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Gold Standard: 'The Revenant' draws blood in Oscar race

Welcome to the Gold Standard, the newsletter from the Los Angeles Times that will help guide you through the ins and outs of the awards season, leading up to the Oscars. I’m Glenn Whipp, The Times' awards columnist and your newsletter host. Let's look at what happened this week.

Spirit Awards begin to define the races

Film Independent's Spirit Awards nominees were announced Tuesday. To be eligible, movies must be American productions with a budget of no more than $20 million. That leaves out many contenders, including three of my favorite movies from this year -- "Brooklyn," "Son of Saul" and "45 Years."

The three movies leading the Spirit nominations -- Todd Haynes' romance "Carol," the journalism procedural "Spotlight" and the child-soldier war drama "Beasts of No Nation" -- received boosts heading into the Thanksgiving weekend, when many awards voters catch up on seeing movies.

Also of note: The Spirits, like the Golden Globes, placed "Carol" actress Rooney Mara in the lead category, along with co-star Cate Blanchett. The Weinstein Co. has been campaigning for Mara as a supporting actress. It'll be interesting to see where she lands with Oscar voters.

Michael B. Jordan stars in "Creed." (Warner Bros.)

Can crowd-pleasing 'Creed' find favor with the academy?

It's Thanksgiving weekend and everyone wants a recommendation of a movie they can watch with their entire family. (Yes, even that oddball uncle who hates Hollywood.)

The answer this year: "Creed," Ryan Coogler's "Rocky" spinoff that just opened in theaters. How good is it? Audiences around town have been cheering and applauding during the closing credits.

Will it engage enough academy members to become an Oscar contender? I wrote about that here. Sylvester Stallone, tired, tender, should find votes for his supporting work. (Who doesn't love a comeback?) And Michael B. Jordan absolutely belongs in the lead actor discussion for his empathetic portrait of the troubled title character, a young boxer searching for identity. It's a star-making turn.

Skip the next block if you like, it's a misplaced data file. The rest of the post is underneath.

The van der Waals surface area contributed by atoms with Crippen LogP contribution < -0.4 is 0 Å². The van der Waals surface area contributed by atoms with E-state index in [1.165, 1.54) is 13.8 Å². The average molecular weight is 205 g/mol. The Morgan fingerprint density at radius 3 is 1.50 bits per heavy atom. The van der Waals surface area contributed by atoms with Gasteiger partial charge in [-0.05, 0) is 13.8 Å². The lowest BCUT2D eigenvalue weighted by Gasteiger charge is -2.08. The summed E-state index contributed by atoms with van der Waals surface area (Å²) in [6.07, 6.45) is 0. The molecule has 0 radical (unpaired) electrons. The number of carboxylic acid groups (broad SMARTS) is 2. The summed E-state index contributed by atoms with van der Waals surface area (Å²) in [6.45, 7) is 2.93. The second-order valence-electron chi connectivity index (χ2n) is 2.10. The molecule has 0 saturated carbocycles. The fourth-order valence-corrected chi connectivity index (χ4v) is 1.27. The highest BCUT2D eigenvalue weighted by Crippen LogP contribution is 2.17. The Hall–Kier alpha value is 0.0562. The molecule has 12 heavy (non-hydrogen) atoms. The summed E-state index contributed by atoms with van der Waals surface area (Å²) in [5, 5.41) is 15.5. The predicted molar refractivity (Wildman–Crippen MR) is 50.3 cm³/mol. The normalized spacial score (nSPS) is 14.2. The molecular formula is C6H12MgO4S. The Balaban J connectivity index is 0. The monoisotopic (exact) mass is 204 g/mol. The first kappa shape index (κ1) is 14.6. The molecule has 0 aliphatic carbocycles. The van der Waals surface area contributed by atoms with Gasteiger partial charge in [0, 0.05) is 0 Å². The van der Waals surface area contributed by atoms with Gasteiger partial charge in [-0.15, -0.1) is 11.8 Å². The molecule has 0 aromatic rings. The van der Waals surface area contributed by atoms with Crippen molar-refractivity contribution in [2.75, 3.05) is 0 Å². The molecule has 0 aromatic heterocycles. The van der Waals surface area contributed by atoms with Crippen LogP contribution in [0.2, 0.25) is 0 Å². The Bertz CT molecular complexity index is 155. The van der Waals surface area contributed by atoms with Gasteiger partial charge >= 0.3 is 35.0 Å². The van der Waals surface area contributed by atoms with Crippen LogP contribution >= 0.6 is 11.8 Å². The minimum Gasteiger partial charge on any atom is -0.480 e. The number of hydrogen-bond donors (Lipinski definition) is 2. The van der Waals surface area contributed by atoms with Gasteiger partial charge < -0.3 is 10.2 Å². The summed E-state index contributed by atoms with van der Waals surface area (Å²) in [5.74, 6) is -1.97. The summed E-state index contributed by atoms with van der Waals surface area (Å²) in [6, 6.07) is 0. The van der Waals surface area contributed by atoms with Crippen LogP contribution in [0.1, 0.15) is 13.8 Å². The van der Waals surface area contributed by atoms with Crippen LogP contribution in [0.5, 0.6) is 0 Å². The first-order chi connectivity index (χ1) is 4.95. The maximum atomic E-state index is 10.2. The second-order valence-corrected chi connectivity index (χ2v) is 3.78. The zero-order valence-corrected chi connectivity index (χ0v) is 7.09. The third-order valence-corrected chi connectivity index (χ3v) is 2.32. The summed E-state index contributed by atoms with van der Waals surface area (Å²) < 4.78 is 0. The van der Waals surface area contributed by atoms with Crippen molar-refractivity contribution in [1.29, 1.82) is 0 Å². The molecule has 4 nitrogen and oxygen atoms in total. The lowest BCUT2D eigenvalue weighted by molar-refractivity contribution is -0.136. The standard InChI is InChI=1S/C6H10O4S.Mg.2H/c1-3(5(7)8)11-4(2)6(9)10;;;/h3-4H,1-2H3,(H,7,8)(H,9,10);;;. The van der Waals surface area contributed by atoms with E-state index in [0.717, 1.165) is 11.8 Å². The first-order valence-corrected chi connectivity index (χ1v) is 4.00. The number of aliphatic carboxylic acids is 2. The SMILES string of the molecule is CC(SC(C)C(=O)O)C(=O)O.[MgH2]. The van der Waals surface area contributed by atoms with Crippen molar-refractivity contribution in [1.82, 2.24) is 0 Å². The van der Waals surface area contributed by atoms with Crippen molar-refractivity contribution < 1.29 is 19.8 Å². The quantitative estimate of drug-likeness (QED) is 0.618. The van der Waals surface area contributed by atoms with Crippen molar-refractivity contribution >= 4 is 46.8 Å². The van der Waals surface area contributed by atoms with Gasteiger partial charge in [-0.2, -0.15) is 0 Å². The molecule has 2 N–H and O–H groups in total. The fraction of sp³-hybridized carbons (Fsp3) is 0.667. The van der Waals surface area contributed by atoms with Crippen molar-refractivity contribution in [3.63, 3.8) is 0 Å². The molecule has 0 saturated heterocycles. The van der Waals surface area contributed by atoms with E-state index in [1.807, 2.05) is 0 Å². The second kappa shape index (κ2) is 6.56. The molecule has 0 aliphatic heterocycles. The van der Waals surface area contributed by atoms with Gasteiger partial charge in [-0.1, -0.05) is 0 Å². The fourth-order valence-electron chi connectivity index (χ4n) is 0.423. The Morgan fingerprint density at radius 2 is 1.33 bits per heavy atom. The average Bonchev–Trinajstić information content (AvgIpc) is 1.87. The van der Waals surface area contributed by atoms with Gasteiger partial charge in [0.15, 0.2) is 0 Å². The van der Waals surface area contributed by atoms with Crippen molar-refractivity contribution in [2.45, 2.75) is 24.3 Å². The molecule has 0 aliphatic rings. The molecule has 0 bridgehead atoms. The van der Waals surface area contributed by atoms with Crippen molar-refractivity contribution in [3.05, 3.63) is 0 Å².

Golden Globes predictions

The Hollywood Foreign Press Assn. will announce its nominations for the Golden Globes on Dec. 10. Figuring out the whims of these 82 voters isn't easy, but I have a go at it here. And I already have the hearty approval of at least one of the potential nominees.  

'The Revenant' a grueling endurance test

Alejandro G. Inarritu's western "The Revenant" had its first screening for awards voters and press this week. My colleague Rebecca Keegan filed this report from watching the 2-hour, 36-minute revenge tale at the academy's Samuel L. Goldwyn Theater. It's bloody, brutal, bold, exhilarating and exhausting. I don't know that it will win Inarritu a second consecutive Oscar following "Birdman" or if it will win Leonardo DiCaprio his first. But I do know cinematographer Emmanuel Lubezki is a movie god. And he's about to win his third straight Oscar for his stunning work in the film.

Lily Tomlin, left, Charlotte Rampling, Cate Blanchett, Helen Mirren, Saoirse Ronan and Brie Larson at The Envelope's lead actress roundtable. (Kirk McCoy / Los Angeles Times)

Profiling the contenders

Times staff writer Lorraine Ali sat down with Cate Blanchett and Rooney Mara to talk about the "secrets, codes and forbidden topics and taboos" in Todd Haynes' lesbian romance "Carol." Blanchett also joined Helen Mirren, Brie Larson, Lily Tomlin, Charlotte Rampling and Saoirse Ronan to talk about the challenges of navigating the machinery of celebrity, among many other topics, at The Times' lead actress roundtable.

"Why are we talking about women like they're aliens?" Larson wondered. "We're talking about them like it's a niche genre. It's like, 'Some zombie movies did good. You think we're gonna be making zombie movies forever?' We're talking about half of human beings."

Feedback?

I'd love to hear from you. Email me at glenn.whipp@latimes.com.

Can't get enough about awards season? Follow me at @glennwhipp on Twitter

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